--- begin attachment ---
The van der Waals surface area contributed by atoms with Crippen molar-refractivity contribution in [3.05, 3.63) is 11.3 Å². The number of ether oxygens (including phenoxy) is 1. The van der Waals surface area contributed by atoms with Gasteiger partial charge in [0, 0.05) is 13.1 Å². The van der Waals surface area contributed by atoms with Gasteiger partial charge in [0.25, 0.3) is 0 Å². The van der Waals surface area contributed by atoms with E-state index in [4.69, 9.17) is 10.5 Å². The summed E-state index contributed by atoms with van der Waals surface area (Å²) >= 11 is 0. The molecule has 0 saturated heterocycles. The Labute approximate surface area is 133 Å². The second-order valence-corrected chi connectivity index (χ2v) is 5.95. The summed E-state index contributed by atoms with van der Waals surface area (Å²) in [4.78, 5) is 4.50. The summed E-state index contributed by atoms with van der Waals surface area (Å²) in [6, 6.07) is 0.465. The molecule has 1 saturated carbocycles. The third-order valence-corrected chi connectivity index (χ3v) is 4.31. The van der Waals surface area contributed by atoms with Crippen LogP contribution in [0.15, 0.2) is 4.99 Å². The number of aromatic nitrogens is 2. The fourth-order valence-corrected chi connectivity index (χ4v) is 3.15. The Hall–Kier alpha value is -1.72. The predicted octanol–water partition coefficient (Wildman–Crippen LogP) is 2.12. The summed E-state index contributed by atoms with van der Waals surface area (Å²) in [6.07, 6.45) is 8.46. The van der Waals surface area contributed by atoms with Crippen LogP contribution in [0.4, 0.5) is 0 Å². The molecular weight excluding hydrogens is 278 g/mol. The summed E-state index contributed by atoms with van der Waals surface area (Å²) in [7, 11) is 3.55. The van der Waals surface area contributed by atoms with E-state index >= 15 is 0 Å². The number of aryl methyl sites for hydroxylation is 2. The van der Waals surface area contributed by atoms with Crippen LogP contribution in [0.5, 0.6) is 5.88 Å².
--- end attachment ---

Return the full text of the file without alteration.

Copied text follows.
The van der Waals surface area contributed by atoms with Crippen molar-refractivity contribution in [3.05, 3.63) is 11.3 Å². The number of ether oxygens (including phenoxy) is 1. The van der Waals surface area contributed by atoms with Gasteiger partial charge in [0, 0.05) is 13.1 Å². The van der Waals surface area contributed by atoms with Gasteiger partial charge in [0.25, 0.3) is 0 Å². The van der Waals surface area contributed by atoms with E-state index in [4.69, 9.17) is 10.5 Å². The summed E-state index contributed by atoms with van der Waals surface area (Å²) >= 11 is 0. The molecule has 0 saturated heterocycles. The Labute approximate surface area is 133 Å². The second-order valence-corrected chi connectivity index (χ2v) is 5.95. The summed E-state index contributed by atoms with van der Waals surface area (Å²) in [4.78, 5) is 4.50. The summed E-state index contributed by atoms with van der Waals surface area (Å²) in [6, 6.07) is 0.465. The molecule has 1 saturated carbocycles. The third-order valence-corrected chi connectivity index (χ3v) is 4.31. The van der Waals surface area contributed by atoms with Crippen LogP contribution in [0.15, 0.2) is 4.99 Å². The number of aromatic nitrogens is 2. The fourth-order valence-corrected chi connectivity index (χ4v) is 3.15. The Hall–Kier alpha value is -1.72. The predicted octanol–water partition coefficient (Wildman–Crippen LogP) is 2.12. The summed E-state index contributed by atoms with van der Waals surface area (Å²) in [6.07, 6.45) is 8.46. The van der Waals surface area contributed by atoms with Crippen LogP contribution in [0.4, 0.5) is 0 Å². The molecular weight excluding hydrogens is 278 g/mol. The summed E-state index contributed by atoms with van der Waals surface area (Å²) in [7, 11) is 3.55. The van der Waals surface area contributed by atoms with E-state index >= 15 is 0 Å². The number of aryl methyl sites for hydroxylation is 2. The van der Waals surface area contributed by atoms with Crippen LogP contribution in [0.5, 0.6) is 5.88 Å².